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The Zavodskaya line was a freight railway in Russia. The railway was opened in May 1916 for transportation to the Sestroretsk armory. The rolling stock was leased from Finnish railways. The start of World War I was the initial reason for the construction of the railway. The length of the line passed entirely on the territory of the Russia.

Zavodskaya line
Russian: Заводская линия
Overview
TypeHeavy rail
SystemCommuter cargo railroad
StatusLocal
LocaleBeloostrov
TerminiBeloostrov
Sestroretsk
Stations2
ServicesBeloostrov - Sestroretsk
Operation
OpenedMay 1916
Closed1920s
OwnerRussian Empire Government
Operator(s)Russian Empire Government
Depot(s)Beloostrov
Rolling stockLeased from Finnish railways
Technical
Line length5.4 km (3.36 mi)
Track gauge1,524 mm (5 ft)
Russian Empire Railways, Saint Petersburg - Beloostrov
Zavodskaya line (1916 - 1920s)
lake Rasliw
Sestroretsk armory
5.4 Sestroretsk railway station
Trackside
line Miller's line
5.2 To
line SPb-Sestr.-Beloostr.
Up arrow
Up arrow
3.9 Up arrow
3.6 Down arrow
line Sestroretsk spur line
(1871-1873)
line Miller's line
(1873-1886)
3.4 Sestra crossover
line Vyborg line
Up arrow
Up arrow
Up arrow Solnechnoye
0.3
0.0 Beloostrov
line Vyborg line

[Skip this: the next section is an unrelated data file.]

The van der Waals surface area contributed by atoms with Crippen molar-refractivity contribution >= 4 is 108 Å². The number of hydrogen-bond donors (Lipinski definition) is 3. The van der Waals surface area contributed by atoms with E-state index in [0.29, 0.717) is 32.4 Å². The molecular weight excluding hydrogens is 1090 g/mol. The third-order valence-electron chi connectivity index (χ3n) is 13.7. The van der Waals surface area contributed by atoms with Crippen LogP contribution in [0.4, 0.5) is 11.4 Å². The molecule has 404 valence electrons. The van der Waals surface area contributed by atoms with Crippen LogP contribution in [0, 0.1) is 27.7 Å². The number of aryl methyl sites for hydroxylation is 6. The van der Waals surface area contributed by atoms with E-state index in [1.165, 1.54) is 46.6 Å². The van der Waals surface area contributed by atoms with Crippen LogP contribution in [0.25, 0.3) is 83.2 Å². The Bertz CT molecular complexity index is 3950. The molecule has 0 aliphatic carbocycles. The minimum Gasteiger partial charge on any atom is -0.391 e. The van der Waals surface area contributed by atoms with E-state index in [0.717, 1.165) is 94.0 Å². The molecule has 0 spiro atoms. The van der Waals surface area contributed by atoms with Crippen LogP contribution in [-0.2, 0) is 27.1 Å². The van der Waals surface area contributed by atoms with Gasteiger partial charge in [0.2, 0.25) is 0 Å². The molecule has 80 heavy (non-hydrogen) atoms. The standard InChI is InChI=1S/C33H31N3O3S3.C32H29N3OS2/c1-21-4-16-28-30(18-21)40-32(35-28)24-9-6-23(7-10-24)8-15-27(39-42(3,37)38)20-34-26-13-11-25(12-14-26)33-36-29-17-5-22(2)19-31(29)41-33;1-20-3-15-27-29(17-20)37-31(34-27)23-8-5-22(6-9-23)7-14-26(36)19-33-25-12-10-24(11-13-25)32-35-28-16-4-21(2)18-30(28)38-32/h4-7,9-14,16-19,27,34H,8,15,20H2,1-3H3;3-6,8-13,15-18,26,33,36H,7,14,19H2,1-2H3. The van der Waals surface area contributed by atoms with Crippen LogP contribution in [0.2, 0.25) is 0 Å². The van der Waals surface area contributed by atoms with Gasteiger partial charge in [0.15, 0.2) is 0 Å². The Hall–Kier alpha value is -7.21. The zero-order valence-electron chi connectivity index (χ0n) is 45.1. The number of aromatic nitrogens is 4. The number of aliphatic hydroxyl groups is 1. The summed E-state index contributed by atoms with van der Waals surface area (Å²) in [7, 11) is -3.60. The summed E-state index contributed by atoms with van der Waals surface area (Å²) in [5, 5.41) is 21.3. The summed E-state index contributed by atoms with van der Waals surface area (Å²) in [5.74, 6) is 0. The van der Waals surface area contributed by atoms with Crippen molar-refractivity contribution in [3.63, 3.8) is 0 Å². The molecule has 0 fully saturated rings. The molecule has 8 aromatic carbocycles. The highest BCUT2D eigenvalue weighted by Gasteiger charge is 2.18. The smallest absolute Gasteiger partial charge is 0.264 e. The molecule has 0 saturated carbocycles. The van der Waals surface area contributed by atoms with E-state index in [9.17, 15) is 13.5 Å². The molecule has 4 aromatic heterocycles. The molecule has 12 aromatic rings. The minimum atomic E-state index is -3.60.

Down arrow
Down arrow
Down arrow Pesochny
Distances in kilometers

ConstructionEdit

The line partially used old lines from the Sestroretsk spur line:

  • In that part where the Sestra river forms the frontier, the railroad tracks go on the Russian side.
  • Further, in that part where both coasts are Russian, the line crosses the river at Sestra crossover.
  • The Sestroretsk station also lies along the Sestroretsk spur line.

ClosureEdit

The line existed for only a brief period. After the Russian Revolution (1917), the Sestroretsk armory practically stopped production, and in the 1920s, there was a complication of relations between the USSR and Finland. The bridge was destroyed, and the line was disassembled.

Partial re-openingEdit

Later, the part of a line from the bridge straight across the Sestra river was restored and was a part of the Sestroretsk direction.[1]

ReferencesEdit

  1. ^ Chepurin, Sergey; Arkady Nikolayenko (May 2007). "Sestroretsk and Primorskaya railways(Сестрорецкая и Приморская железные дороги)" (in Russian). terijoki.spb.ru/trk_about.php3. Retrieved 2009-02-21.